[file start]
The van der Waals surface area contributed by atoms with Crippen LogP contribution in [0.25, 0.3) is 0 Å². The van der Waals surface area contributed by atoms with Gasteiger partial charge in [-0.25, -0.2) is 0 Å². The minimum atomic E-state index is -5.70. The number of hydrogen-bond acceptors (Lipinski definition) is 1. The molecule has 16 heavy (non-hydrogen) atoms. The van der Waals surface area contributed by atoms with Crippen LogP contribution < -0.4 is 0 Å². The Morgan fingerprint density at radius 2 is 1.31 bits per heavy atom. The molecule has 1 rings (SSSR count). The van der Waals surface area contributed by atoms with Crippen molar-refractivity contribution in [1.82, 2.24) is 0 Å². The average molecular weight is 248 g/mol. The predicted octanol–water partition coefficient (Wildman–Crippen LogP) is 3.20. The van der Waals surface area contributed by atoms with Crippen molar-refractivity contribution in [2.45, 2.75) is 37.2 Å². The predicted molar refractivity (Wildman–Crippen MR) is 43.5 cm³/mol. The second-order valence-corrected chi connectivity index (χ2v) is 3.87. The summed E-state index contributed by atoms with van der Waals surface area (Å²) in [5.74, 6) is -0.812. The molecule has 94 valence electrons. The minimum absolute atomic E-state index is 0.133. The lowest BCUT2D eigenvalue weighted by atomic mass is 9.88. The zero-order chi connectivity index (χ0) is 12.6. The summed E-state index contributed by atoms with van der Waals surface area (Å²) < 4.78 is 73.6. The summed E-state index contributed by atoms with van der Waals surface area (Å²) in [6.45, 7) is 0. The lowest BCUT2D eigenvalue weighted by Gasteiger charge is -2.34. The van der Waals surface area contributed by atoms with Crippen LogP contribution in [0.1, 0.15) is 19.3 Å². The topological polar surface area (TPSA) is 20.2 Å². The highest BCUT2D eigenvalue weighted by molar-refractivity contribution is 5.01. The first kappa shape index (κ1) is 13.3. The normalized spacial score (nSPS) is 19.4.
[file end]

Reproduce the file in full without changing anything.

The van der Waals surface area contributed by atoms with Crippen LogP contribution in [0.25, 0.3) is 0 Å². The van der Waals surface area contributed by atoms with Gasteiger partial charge in [-0.25, -0.2) is 0 Å². The minimum atomic E-state index is -5.70. The number of hydrogen-bond acceptors (Lipinski definition) is 1. The molecule has 16 heavy (non-hydrogen) atoms. The van der Waals surface area contributed by atoms with Crippen LogP contribution < -0.4 is 0 Å². The Morgan fingerprint density at radius 2 is 1.31 bits per heavy atom. The molecule has 1 rings (SSSR count). The van der Waals surface area contributed by atoms with Crippen molar-refractivity contribution in [1.82, 2.24) is 0 Å². The average molecular weight is 248 g/mol. The predicted octanol–water partition coefficient (Wildman–Crippen LogP) is 3.20. The van der Waals surface area contributed by atoms with Crippen molar-refractivity contribution in [2.45, 2.75) is 37.2 Å². The predicted molar refractivity (Wildman–Crippen MR) is 43.5 cm³/mol. The second-order valence-corrected chi connectivity index (χ2v) is 3.87. The summed E-state index contributed by atoms with van der Waals surface area (Å²) in [5.74, 6) is -0.812. The molecule has 94 valence electrons. The minimum absolute atomic E-state index is 0.133. The lowest BCUT2D eigenvalue weighted by atomic mass is 9.88. The zero-order chi connectivity index (χ0) is 12.6. The summed E-state index contributed by atoms with van der Waals surface area (Å²) < 4.78 is 73.6. The summed E-state index contributed by atoms with van der Waals surface area (Å²) in [6.45, 7) is 0. The lowest BCUT2D eigenvalue weighted by Gasteiger charge is -2.34. The van der Waals surface area contributed by atoms with Crippen LogP contribution in [0.1, 0.15) is 19.3 Å². The topological polar surface area (TPSA) is 20.2 Å². The highest BCUT2D eigenvalue weighted by molar-refractivity contribution is 5.01. The first kappa shape index (κ1) is 13.3. The normalized spacial score (nSPS) is 19.4.